Exploration is central to the Stardew Valley experience, and the region is not limited to your farm and the town center. There is an entire mining system that plays like an old-school dungeon crawl game. There are enemies to fight and wild plants to forage. There are even regions beyond Pelican Town that you have to figure out how to reach. All of this needs to be done while monitoring your energy—and in combat scenarios, your health—which declines as you clear land, tend crops, fish, or fight enemies. Working to exhaustion will cause your character to stop working and start walking at a snail’s pace until you head to bed to get refreshed for the next day. Draining your health meter via enemy attacks will not only cause you to respawn at the start of the area, but you’ll also lose precious inventory that you just spent time gathering.

And then there’s the clock, constantly running. I was instantly stressed out by the clock. You only have a finite amount of time each day to accomplish the tasks you choose to do, so you need to start planning wisely from the beginning. While each morning can be spent on the farm, you’ll need to choose whether to hit up the town, spend a day fishing, or explore the mines with the rest of your time.

The Agriculture

While other websites will give you an in-depth review of the RPG and exploration elements, relationship building, combat, and other aspects of Stardew Valley, only The Sprout will offer you an analysis of the game’s agricultural system…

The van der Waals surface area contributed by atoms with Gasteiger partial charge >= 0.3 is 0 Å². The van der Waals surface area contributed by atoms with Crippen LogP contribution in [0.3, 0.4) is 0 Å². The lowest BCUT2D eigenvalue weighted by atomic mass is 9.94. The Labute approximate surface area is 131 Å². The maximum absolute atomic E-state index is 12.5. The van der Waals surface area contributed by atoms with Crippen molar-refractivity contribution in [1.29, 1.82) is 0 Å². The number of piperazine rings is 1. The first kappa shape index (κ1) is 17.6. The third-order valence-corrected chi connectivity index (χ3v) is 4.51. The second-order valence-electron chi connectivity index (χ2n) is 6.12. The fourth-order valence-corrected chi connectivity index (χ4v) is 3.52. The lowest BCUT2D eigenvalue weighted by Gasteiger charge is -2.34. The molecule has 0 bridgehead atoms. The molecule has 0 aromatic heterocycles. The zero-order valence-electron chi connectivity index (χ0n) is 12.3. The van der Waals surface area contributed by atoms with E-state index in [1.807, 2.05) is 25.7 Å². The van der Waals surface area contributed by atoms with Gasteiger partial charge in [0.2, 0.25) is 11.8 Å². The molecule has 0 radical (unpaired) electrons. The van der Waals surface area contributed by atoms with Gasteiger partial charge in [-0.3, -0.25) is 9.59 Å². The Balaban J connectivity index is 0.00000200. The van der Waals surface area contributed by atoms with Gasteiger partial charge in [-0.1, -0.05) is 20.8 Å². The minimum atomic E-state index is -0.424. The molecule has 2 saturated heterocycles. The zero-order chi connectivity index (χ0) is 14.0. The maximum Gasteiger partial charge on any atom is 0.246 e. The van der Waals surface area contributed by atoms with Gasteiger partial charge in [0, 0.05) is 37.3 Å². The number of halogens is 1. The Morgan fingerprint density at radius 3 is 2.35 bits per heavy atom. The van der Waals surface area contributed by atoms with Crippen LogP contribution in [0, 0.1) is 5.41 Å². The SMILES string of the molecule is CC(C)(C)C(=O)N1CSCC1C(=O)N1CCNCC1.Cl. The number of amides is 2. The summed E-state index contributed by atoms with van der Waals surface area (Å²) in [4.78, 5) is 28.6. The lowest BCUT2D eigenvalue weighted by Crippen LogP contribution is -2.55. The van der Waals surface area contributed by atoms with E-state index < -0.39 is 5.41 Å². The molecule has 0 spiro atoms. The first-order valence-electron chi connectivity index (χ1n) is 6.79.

• Before you dig into the soil, you will need to clear the land around your farm plot. The real-world preference of hiring help will become immediately apparent due to the time and energy required to clear the rocks, logs, and weeds from your land.
  • Joja Corporation truly represents every entity despised by the local/sustainable food movement. As part of its goal to control the food system and essentially the economy of Pelican Town, it floods the market with overpriced seeds and junk food. Its activities have also been linked to disasters like landslides.
  • The agricultural supply chain in Stardew Valley is invisible. Unless you hand deliver food as gifts or consume it yourself, your money is made by chucking crops into a bin that are picked up and sold as you sleep. No idea where it goes, how it’s processed, or if it gets wasted.
  • Fishing is the worst. You start with a basic rod, and after you get a nibble, a sort of mini-game meter pops up where you have to click and release the left mouse button in an effort to keep a sliding bar underneath a moving fish. While you can level up, purchase upgrades, or eat food to improve your fishing ability, it will take a lot of time and effort. Unfortunately there is no aquacultural career path.
  • I don’t think you can kill your plants or animals by being a bad farmer. Plants have a set amount of time to grow, although you can improve your harvest time and yield with the use of fertilizers. Crops won’t die if not watered, but growth will be delayed. Similarly, starved animals will halt production but won’t die off.